I’m not a practicing Catholic anymore, but I was raised to view materialism as something that could corrupt the spirit if it went unchecked. It’s one of the basic lessons from my religious upbringing that’s stayed with me in my adult life. And if I’m being honest, materialism is something that I –and probably everyone else I know — wrestles with to one degree or another. So if a book like this inspires someone to examine their buying habits or re-orient some of their priorities, I can’t say it’s a bad thing. Of course, the KonMari method is the basis for a growing empire of products…

      You’re also right to point out that this book — and books like it — are clearly aimed at a certain kind of middle- or upper-middle-class consumer who has the luxury of thinking about possessions as potentially disposable. It’s hard to imagine a struggling family warming to Kondo’s blithe suggestions about discarding potentially useful items. This review at Bleeding Cool addressed the economics of The Life-Changing Manga in more depth.

      1. Aaron says:

        Another thing is you’re heart ultimately if you have gotten of a large portion of you’re possessions but you are still coveting other things you are just going to make yourself miserable. Also if I wanted be completely unfair, this whole idea of the “Amazing Eastern Wisdom” being marketed to Westerners reeks of Orientalism but I’m not going to impugn someone’s motives.

        As to the strange cottage industry that has built up around it some could argue that it’s endemic of living a consumerist society where truth has no real value and pretty much everything is for sale.

        1. Katherine Dacey says:

          I think it’s fair to criticize the way Kondo’s book and method have been marketed in the US and Europe; the subtitle of the book is about as subtle as a bag of hammers!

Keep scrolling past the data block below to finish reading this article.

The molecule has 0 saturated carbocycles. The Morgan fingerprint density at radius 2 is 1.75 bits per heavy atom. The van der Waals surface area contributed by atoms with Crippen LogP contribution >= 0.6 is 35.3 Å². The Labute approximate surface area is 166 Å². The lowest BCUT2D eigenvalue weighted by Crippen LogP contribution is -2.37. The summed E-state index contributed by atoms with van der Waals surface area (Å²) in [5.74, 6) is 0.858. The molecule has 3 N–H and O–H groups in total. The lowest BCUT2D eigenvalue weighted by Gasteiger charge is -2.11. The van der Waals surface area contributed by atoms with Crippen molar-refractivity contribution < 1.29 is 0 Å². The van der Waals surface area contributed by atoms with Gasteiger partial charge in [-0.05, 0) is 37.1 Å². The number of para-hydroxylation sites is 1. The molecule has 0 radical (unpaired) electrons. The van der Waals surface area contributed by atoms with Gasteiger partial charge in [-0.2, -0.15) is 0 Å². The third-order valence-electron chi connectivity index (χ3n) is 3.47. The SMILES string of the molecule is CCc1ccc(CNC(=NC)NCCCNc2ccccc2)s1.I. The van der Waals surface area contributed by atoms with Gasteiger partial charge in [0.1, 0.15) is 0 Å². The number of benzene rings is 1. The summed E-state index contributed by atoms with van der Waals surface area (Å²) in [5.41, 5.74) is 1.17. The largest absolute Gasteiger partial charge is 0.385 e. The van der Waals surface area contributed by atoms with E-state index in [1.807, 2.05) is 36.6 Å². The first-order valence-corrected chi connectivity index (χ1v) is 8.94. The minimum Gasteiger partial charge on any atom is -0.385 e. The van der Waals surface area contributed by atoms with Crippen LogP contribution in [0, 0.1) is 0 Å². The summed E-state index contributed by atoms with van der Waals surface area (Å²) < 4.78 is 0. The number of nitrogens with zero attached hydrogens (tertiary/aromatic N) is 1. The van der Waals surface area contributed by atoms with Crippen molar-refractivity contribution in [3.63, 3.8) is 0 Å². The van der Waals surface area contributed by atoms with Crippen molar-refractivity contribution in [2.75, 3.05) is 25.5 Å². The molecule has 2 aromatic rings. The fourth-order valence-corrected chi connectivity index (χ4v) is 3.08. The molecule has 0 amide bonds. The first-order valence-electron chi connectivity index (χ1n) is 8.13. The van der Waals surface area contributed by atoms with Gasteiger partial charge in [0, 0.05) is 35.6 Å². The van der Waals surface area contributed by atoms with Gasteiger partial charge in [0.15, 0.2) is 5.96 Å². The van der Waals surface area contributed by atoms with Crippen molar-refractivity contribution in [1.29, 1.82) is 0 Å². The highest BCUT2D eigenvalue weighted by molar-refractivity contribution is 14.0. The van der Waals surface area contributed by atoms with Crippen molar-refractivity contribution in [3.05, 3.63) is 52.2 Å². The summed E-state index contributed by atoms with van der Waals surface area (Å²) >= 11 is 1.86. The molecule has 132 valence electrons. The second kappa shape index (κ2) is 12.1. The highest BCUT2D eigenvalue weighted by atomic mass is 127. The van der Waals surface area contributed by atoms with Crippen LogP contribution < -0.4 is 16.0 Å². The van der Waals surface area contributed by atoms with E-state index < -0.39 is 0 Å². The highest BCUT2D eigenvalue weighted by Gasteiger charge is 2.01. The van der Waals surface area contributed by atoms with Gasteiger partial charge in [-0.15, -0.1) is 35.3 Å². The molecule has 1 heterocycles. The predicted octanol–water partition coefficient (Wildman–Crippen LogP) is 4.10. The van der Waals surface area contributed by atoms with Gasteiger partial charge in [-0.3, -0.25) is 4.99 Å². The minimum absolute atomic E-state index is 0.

2. Estara Swanberg says:

    I’ve found that the ‘Unfuck Your Habitat’ tumblr and the book that came our this year is much more up my alley and seems to take into account that people hoard stuff and are messy for different reasons. It uses a lot of repetition to encourage people, but the tips are doable.

    The main tip I took away from it, any tiny time you spend on clearing something up means one less thing to tidy away later ^^.

    However, I’d have loved a manga bout UfyH even more.

    1. Katherine Dacey says:

      Thanks for the suggestion, Estara — it sounds like UfyH sounds more like my speed than the KonMari method!

  3. Jocilyn Wagner says:

    Great analysis. I read this title out of curiosity as non-fictional manga so rarely get picked up for translation. I admit to feeling more than a little let down. KonMarie comes off as a condescending guru. Her philosophy seems to be rooted in some neo-Shinto transcendental one-size-fits-all approach that feels problematic in application. Also her broken logic that feeling empowered by tidying up will somehow translate into confidence with dating is unsettling. Honestly, I admired Chiaki’s independence and KonMarie set out to debunk her lifestyle in a very conservative almost Diet-approved way. Living with only one simple outfit feels very masculine/anti-fashion and if that outfit were grey… you’d be a Buddhist monk. I thought her methodology for sorting was useful until we came to the chapter on books. She totally downplays reading as some kind of childish indulgence? In light of that attitude I was then really confounded by the panel where she seems to throw nutrition out the window as a joke. It’s really kind of disturbing how popular she is.

    1. Katherine Dacey says:

      I’m glad I wasn’t the only one who had a bad reaction to the KonMarie method! Between the sexism, the pop psychology, and the hostility to books… argh. I’ve certainly culled my library — manga and otherwise — but I can’t imagine discarding a book just because I’d read it once. Isn’t that what the library is for?!